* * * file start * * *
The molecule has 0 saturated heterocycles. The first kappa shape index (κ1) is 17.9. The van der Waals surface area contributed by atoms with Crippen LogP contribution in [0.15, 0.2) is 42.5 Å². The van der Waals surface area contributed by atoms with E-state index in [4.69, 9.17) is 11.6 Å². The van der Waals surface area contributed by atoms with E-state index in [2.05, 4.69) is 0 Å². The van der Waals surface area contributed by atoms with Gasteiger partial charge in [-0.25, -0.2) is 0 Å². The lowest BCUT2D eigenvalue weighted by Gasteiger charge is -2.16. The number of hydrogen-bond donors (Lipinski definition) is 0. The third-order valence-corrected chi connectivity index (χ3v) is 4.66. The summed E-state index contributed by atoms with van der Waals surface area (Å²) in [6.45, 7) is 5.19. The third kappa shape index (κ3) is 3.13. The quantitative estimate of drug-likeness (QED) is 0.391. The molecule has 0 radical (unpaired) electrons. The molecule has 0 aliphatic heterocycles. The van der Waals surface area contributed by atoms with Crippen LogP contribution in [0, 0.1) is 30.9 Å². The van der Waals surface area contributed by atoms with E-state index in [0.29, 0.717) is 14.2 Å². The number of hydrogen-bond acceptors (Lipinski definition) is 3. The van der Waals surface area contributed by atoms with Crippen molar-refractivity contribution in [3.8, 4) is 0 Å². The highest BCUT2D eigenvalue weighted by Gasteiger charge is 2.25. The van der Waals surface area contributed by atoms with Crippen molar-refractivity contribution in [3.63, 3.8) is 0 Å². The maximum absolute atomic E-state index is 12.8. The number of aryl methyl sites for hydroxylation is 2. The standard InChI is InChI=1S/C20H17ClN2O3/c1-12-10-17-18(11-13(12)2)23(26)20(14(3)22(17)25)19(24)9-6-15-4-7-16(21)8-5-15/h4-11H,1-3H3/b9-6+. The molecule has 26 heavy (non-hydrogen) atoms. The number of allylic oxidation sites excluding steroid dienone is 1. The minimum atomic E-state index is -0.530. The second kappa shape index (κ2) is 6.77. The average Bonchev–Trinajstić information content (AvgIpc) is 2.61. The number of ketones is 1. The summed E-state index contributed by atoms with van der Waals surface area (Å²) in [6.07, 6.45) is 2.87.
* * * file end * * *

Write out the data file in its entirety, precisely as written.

The molecule has 0 saturated heterocycles. The first kappa shape index (κ1) is 17.9. The van der Waals surface area contributed by atoms with Crippen LogP contribution in [0.15, 0.2) is 42.5 Å². The van der Waals surface area contributed by atoms with E-state index in [4.69, 9.17) is 11.6 Å². The van der Waals surface area contributed by atoms with E-state index in [2.05, 4.69) is 0 Å². The van der Waals surface area contributed by atoms with Gasteiger partial charge in [-0.25, -0.2) is 0 Å². The lowest BCUT2D eigenvalue weighted by Gasteiger charge is -2.16. The number of hydrogen-bond donors (Lipinski definition) is 0. The third-order valence-corrected chi connectivity index (χ3v) is 4.66. The summed E-state index contributed by atoms with van der Waals surface area (Å²) in [6.45, 7) is 5.19. The third kappa shape index (κ3) is 3.13. The quantitative estimate of drug-likeness (QED) is 0.391. The molecule has 0 radical (unpaired) electrons. The molecule has 0 aliphatic heterocycles. The van der Waals surface area contributed by atoms with Crippen LogP contribution in [0, 0.1) is 30.9 Å². The van der Waals surface area contributed by atoms with E-state index in [0.29, 0.717) is 14.2 Å². The number of hydrogen-bond acceptors (Lipinski definition) is 3. The van der Waals surface area contributed by atoms with Crippen molar-refractivity contribution in [3.8, 4) is 0 Å². The highest BCUT2D eigenvalue weighted by Gasteiger charge is 2.25. The van der Waals surface area contributed by atoms with Crippen molar-refractivity contribution in [3.63, 3.8) is 0 Å². The maximum absolute atomic E-state index is 12.8. The number of aryl methyl sites for hydroxylation is 2. The standard InChI is InChI=1S/C20H17ClN2O3/c1-12-10-17-18(11-13(12)2)23(26)20(14(3)22(17)25)19(24)9-6-15-4-7-16(21)8-5-15/h4-11H,1-3H3/b9-6+. The molecule has 26 heavy (non-hydrogen) atoms. The number of allylic oxidation sites excluding steroid dienone is 1. The minimum atomic E-state index is -0.530. The second kappa shape index (κ2) is 6.77. The average Bonchev–Trinajstić information content (AvgIpc) is 2.61. The number of ketones is 1. The summed E-state index contributed by atoms with van der Waals surface area (Å²) in [6.07, 6.45) is 2.87.